Ferrari launches first ever (not) SUV: the Purosangue

After years of anticipation, Ferrari today unveiled the Purosangue, the first ever four-door, four-seater car in the Prancing Horse’s 75-year history. It’s powered by a thumping V12 capable of producing 533kW.

In doing so, Ferrari has created a car that is unique on the world stage: not only do performance, driving pleasure and comfort coexist in perfect harmony, but it is also a peerless encapsulation of the Prancing Horse’s iconic DNA.

Built on a completely different layout with innovative proportions (when compared to traditional SUVs and cross-overs), this is the reason why the name Purosangue, Italian for ‘thoroughbred’, was chosen.

- Advertisement -
Suzuki GSX-8R

The average modern GT’s engine is mounted forwards in the car, almost straddling the front axle with the gearbox coupled directly to it; this results in less than optimal weight distribution and poorer driving dynamics.

The Purosangue, on the other hand, has a mid-front-mounted engine with the gearbox at the rear to create a sporty transaxle layout. The Power Transfer Unit (PTU) is coupled in front of the engine to provide a unique 4×4 transmission.

It is also the only car with these proportions to sport a mid-front-mounted, naturally-aspirated V12, offering 716Nm of torque. It has a 100-litre fuel tank and tips the scales at 2,033kg.

The Purosangue’s aero development focused on making the bodywork, underbody and rear diffuser as efficient as possible too. New solutions include synergy between the front bumper and wheel arch trim, which generates an air curtain to prevent turbulent air flows.

Ferrari has also given the Purosangue the very latest iterations of the vehicle dynamic control systems introduced on its most powerful and exclusive sports cars, including independent four-wheel steering and ABS ‘evo’ with 6-way chassis dynamic sensors.

Making its world debut  here too is a new active suspension system. This very effectively controls body roll in corners, as well as the tyre contact patch over high-frequency bumps, to deliver the same performance and handling response as one of the marque’s sports cars.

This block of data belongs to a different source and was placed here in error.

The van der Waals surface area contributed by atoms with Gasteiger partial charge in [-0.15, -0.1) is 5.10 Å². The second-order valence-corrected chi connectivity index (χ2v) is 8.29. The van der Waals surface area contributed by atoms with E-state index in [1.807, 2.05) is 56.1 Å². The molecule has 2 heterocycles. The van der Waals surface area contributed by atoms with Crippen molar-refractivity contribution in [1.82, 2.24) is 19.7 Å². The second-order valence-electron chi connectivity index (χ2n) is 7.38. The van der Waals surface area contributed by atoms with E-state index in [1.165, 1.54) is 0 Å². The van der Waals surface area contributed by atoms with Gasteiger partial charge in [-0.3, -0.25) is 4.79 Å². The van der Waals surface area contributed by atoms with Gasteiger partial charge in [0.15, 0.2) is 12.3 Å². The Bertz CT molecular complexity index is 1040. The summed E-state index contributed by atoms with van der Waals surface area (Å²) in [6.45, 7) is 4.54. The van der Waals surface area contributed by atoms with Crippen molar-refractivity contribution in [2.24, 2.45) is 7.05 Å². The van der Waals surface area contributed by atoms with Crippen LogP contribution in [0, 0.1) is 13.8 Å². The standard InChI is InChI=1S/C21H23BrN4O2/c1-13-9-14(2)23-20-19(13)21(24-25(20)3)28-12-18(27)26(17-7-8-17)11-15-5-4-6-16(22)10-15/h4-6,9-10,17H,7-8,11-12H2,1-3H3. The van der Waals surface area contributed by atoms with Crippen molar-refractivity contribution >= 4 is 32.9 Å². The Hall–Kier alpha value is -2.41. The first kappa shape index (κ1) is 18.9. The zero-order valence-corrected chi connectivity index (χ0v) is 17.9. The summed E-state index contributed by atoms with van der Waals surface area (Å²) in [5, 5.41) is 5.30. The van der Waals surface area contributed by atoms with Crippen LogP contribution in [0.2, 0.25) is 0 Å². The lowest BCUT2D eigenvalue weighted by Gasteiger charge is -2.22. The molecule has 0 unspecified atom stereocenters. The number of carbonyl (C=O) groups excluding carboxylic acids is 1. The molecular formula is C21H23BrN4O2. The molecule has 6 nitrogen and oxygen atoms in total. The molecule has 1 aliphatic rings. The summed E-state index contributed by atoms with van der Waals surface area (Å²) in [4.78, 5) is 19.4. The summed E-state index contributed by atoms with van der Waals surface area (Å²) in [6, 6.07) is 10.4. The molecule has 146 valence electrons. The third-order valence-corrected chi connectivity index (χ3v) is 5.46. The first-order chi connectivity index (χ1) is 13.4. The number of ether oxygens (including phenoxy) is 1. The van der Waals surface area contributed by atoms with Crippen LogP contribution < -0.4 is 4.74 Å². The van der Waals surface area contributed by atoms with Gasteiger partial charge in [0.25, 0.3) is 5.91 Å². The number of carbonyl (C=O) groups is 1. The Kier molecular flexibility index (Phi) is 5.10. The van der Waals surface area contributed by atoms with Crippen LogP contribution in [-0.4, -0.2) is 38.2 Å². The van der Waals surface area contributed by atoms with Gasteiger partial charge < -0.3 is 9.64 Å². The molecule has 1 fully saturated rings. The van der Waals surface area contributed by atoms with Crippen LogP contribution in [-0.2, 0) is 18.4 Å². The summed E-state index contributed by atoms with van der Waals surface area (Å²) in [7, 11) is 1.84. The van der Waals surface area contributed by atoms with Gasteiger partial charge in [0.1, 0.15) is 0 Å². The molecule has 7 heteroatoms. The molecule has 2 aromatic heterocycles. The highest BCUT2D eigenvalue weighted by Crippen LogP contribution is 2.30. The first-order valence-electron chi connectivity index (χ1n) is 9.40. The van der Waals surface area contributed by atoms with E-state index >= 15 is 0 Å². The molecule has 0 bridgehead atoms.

The all-new chassis has a carbon-fibre roof as standard to keep weight down and lower the centre of gravity. Redesigning the bodyshell from scratch also meant the designers could incorporate rear-hinged back doors (welcome doors).

The cabin has four generous heated electric seats that will comfortably accommodate four adults. The boot is the largest ever seen on a Ferrari (473-litres) and the rear seats fold to increase the luggage space.

Naturally enough, the Purosangue has a more commanding driving position than other Ferraris, but the configuration is the same. As a result, the driving position is still intimate and close to the floor to provide greater connection to the car’s dynamic capabilities.

The Purosangue offers class-leading performance figures too, with the sprint to 100km/h in 3.3 seconds. The driving position and the heady, naturally-aspirated V12 soundtrack deliver an entirely new yet also entirely Ferrari driving experience.

The fact that an array of comfort items are provided as standard, like the Burmester audio system, and that there’s a range of interior trims on offer (including new Alcantara upholstery) make the Purosangue the most complete four-door, four-seater in the segment.

Local pricing and availability will be provided in the near future. To find out more, we recommend talking to your local Ferrari dealer. If you’re keen on one and need finance, talk to CreditOne.

Inside the 2023 Ferrari Purosangue
News Desk
News Desk
The News Desk is the hub of Exhaust Notes Australia. It's from here that our team of writers journalists and photographers bring you the latest happenings from the world of motoring.


Please enter your comment!
Please enter your name here

Social Media

- Advertisment -
Argon Flux

Hottest Reviews

- Advertisment -
Ducati DRE Academy

Trending Now

- Advertisment -
BMW S 1000 RR Launch


Sign up for our newsletter and get the latest car and motorbike news and reviews, in your inbox, every week.

We don’t spam! Read our privacy policy for more info.

- Advertisment -
Honda CB750 Hornet
- Advertisment -
Royal Enfield Interceptor 650